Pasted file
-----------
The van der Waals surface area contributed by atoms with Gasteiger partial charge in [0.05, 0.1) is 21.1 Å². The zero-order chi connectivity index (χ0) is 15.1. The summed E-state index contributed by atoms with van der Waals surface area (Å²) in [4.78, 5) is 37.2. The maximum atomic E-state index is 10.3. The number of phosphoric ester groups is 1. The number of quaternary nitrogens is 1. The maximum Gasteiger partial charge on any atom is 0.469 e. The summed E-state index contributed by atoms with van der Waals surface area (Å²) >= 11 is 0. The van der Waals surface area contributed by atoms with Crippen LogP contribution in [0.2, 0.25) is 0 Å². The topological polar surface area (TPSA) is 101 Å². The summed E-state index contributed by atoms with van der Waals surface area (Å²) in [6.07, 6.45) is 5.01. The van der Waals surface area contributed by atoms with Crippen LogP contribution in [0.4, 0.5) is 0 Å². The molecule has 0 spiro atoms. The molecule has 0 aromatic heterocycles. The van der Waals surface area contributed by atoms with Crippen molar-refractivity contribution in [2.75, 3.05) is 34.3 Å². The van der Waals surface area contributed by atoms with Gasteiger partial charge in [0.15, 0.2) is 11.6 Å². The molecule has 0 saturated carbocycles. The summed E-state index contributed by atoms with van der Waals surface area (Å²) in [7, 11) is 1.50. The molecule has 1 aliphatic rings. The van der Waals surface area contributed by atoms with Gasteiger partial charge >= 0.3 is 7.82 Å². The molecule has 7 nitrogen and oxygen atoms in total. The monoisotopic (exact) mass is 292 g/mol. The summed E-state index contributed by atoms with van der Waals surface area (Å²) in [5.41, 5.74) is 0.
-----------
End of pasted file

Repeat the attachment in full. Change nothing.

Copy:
The van der Waals surface area contributed by atoms with Gasteiger partial charge in [0.05, 0.1) is 21.1 Å². The zero-order chi connectivity index (χ0) is 15.1. The summed E-state index contributed by atoms with van der Waals surface area (Å²) in [4.78, 5) is 37.2. The maximum atomic E-state index is 10.3. The number of phosphoric ester groups is 1. The number of quaternary nitrogens is 1. The maximum Gasteiger partial charge on any atom is 0.469 e. The summed E-state index contributed by atoms with van der Waals surface area (Å²) >= 11 is 0. The van der Waals surface area contributed by atoms with Crippen LogP contribution in [0.2, 0.25) is 0 Å². The topological polar surface area (TPSA) is 101 Å². The summed E-state index contributed by atoms with van der Waals surface area (Å²) in [6.07, 6.45) is 5.01. The van der Waals surface area contributed by atoms with Crippen LogP contribution in [0.4, 0.5) is 0 Å². The molecule has 0 spiro atoms. The molecule has 0 aromatic heterocycles. The van der Waals surface area contributed by atoms with Crippen molar-refractivity contribution in [2.75, 3.05) is 34.3 Å². The van der Waals surface area contributed by atoms with Gasteiger partial charge in [0.15, 0.2) is 11.6 Å². The molecule has 0 saturated carbocycles. The summed E-state index contributed by atoms with van der Waals surface area (Å²) in [7, 11) is 1.50. The molecule has 1 aliphatic rings. The van der Waals surface area contributed by atoms with Gasteiger partial charge >= 0.3 is 7.82 Å². The molecule has 7 nitrogen and oxygen atoms in total. The monoisotopic (exact) mass is 292 g/mol. The summed E-state index contributed by atoms with van der Waals surface area (Å²) in [5.41, 5.74) is 0.